What is a Brachytherapy?
Brachytherapy is a minimally invasive procedure where the doctor implants tiny radioactive seeds (about the size of a grain of rice) into the prostate which irradiate the cancer from inside the gland. The implanted seeds are small enough that they will not be felt by the patient. Depending on your circumstances, either radioactive Iodine (I ‐125) or palladium (Pd‐103) will be used. Brachytherapy is also referred to as interstitial radiation therapy or seed implant therapy.
What is the purpose of a brachytherapy?
Brachytherapy seed implantation is an optional treatment for men with localized prostate cancer. It is best used for patients with low risk disease and normal sized prostates. Seed implantation requires no surgical incision and offers men a short recovery time. Brachytherapy can be an outpatient procedure, and most men go home the same day as their treatment. Additionally, most men can return to their normal activities a few days after treatment.
What are common symptoms following brachytherapy?
Urinary Side Effect
Urinary side effects are temporary but common for patients undergoing prostate cancer treatment. Brachytherapy side effects may include feelings of urgency, frequent urination, and slower and weaker urinary streams. These urinary side effects occur immediately following the seed implantations as well as in the weeks following, but usually subside within a few months. Rarely will symptoms of slow stream and urinary discomfort persist requiring a secondary procedure to help urinary flow.
Sex after Brachytherapy
The prostate gland and the seminal vesicles are responsible for creating the fluid that makes up semen. Consequently, most men report a decrease in their amount of ejaculation. Sexual side effects immediately following treatment are also common. Patients may experience erectile dysfunction or ejaculation changes. Long term, after treatment, some have reported a shortening of the penis. Some patients report pain with their first ejaculation after the brachytherapy seed implants. The pain, however, subsides with subsequent ejaculations. Ejaculation may also appear red or even brown the first few times, but this discoloration is normal and not a cause for alarm.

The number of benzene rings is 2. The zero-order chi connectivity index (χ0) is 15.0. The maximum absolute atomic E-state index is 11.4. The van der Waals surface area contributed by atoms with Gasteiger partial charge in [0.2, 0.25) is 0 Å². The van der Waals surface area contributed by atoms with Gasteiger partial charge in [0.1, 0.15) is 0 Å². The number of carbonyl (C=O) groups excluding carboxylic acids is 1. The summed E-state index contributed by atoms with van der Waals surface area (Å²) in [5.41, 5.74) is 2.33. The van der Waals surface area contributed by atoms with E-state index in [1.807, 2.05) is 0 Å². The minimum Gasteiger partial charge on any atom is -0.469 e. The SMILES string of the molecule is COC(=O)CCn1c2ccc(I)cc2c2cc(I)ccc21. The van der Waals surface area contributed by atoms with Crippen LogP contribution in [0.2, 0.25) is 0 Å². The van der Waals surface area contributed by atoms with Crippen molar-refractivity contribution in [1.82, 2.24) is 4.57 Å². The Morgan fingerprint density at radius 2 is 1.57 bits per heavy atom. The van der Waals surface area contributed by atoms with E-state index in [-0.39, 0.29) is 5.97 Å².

Brachytherapy seeds usually stay in place, though minimal seed migration may occur. Seed migration occurs when a brachytherapy seed does not stay in place in the prostate gland and moves to another part of the body. Usually, brachytherapy seeds will migrate to the urethra or bladder, though rare, a seed may migrate to the lungs. There is no evidence that suggests that the lungs may be affected by a loose brachytherapy seed. If patients find that they pass a seed during urination, they should use a pair of tweezers to pick up the seed and wrap it tin foil. They should then return the seed to their doctor. If a seed is accidentally flushed down the toilet, the patient should not worry. A seed will not affect a municipal water supply. Patients may also rarely pass seeds during ejaculation.
When should I seek advice from my physician?
You should contact your physician if you develop any of the following:
- Fevers that are consistently above 101 degrees Fahrenheit
- Drainage of pus
- Large amounts of continuing bleeding and swelling
- Uncontrolled pain or nausea